One of the concepts that Pharo inherited from its Smalltalk ancestors is the Workspace.
The workspace is a little utility that lives next to the Inspector and it serves at least two large use cases:
The workspace is designed as a simple standalone code editor. For the first usage, it’s enough of a concept as the only thing you need is a place to write code. But, let us focus on the second case.
Suppose you want to investigate a file reference from the working directory. You start by typing:
FileSystem disk workingDirectory
You inspect the result, and continue in the inspector. This results in two unrelated windows that you have to manage. We have followed this workflow for 30 years. It’s time to rethink it.
Let’s imagine a different situation in which you have an inspector already opened on
FileSystem disk, and you execute
self workingDirectory. Indeed, with the default inspector you end up with two unrelated windows, but with the GTInspector you get only one workflow.
Looking at these scenarios, it should follow that we should be able to integrate the workspace with the inspector. Enter (GT)Playground.
The GTPlayground (part of the GToolkit) is essentially a GTInspector in which the first pane is just one editor that has no binding for
self. That’s it. Everything else works exactly as in an inspector.
Thus, if you press Cmd+o, you spawn the object to the right, like in the regular inspector. So, our example looks like:
This can look like a minor difference, but it can have some surprising consequences. First, you get a simple mechanism for previewing intermediary code while playing with it. Take a look at the video below:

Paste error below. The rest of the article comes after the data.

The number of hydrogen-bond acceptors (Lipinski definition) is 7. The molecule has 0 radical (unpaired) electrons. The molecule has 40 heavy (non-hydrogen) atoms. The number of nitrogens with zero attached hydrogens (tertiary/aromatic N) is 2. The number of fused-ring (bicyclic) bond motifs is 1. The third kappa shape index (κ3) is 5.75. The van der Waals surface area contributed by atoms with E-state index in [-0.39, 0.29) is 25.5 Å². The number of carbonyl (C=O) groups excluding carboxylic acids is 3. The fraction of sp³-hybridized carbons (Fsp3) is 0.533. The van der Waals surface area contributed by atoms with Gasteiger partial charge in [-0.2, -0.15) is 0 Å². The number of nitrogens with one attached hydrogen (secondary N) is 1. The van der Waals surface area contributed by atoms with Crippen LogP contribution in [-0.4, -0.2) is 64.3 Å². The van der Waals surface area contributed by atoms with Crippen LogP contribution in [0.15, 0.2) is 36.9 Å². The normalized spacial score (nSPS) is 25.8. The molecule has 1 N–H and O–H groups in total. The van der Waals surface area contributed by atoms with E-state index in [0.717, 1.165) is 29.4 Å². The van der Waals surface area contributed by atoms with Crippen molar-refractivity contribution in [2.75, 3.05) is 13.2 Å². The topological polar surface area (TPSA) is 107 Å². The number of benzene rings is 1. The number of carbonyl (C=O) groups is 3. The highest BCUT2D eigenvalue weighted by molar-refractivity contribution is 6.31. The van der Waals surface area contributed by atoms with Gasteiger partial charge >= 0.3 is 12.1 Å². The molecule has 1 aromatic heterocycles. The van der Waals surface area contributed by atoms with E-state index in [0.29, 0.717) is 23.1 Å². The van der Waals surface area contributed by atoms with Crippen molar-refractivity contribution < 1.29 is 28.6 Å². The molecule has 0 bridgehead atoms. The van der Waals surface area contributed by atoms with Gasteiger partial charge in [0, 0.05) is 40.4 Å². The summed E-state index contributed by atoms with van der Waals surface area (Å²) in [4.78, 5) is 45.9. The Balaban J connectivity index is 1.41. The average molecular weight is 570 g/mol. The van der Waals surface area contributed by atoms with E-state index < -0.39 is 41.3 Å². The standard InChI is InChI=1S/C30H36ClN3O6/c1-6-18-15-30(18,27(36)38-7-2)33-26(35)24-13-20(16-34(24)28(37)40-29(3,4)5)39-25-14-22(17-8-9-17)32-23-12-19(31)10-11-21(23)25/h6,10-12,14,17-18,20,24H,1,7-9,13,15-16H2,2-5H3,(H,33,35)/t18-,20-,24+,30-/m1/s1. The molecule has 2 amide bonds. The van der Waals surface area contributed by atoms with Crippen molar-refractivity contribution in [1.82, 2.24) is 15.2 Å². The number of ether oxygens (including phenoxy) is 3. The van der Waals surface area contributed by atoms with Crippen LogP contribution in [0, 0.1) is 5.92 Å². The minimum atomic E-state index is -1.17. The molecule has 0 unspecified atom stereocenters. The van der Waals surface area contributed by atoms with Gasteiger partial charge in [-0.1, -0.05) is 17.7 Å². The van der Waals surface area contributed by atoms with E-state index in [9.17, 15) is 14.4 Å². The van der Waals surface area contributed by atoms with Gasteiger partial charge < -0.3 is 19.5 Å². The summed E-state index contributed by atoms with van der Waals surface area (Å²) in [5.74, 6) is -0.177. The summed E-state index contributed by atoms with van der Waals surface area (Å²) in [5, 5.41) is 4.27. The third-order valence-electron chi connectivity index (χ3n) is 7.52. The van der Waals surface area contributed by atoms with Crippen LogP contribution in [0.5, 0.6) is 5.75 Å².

But, more interestingly, it can play the role of a generic editor for all sorts of use cases. For example, Moose provides a dedicated editor, called easel, for developing Roassal visualizations. The new GTPlayground can offer a similar behavior without the need of a specialized editor. It simply takes advantage of the inspector being able to show a preview of the view object (and of course, the feature of remembering the last viewed presentation). This can be applied equally well to any kind of engines that offer a preview.
The playground also remembers all snippets you are playing with (you can get a similar functionality in the default workspace). As soon as you close a playground, the code is stored and you can retrieve it from the dropdown menu from the top right. Thus, you can play without worrying for losing content.
The playground is a new take to an old problem. There are still things to improve (for example, create variables dynamically) but the difference is already significant.
Ah, before I forget: the current implementation has 68 lines of code.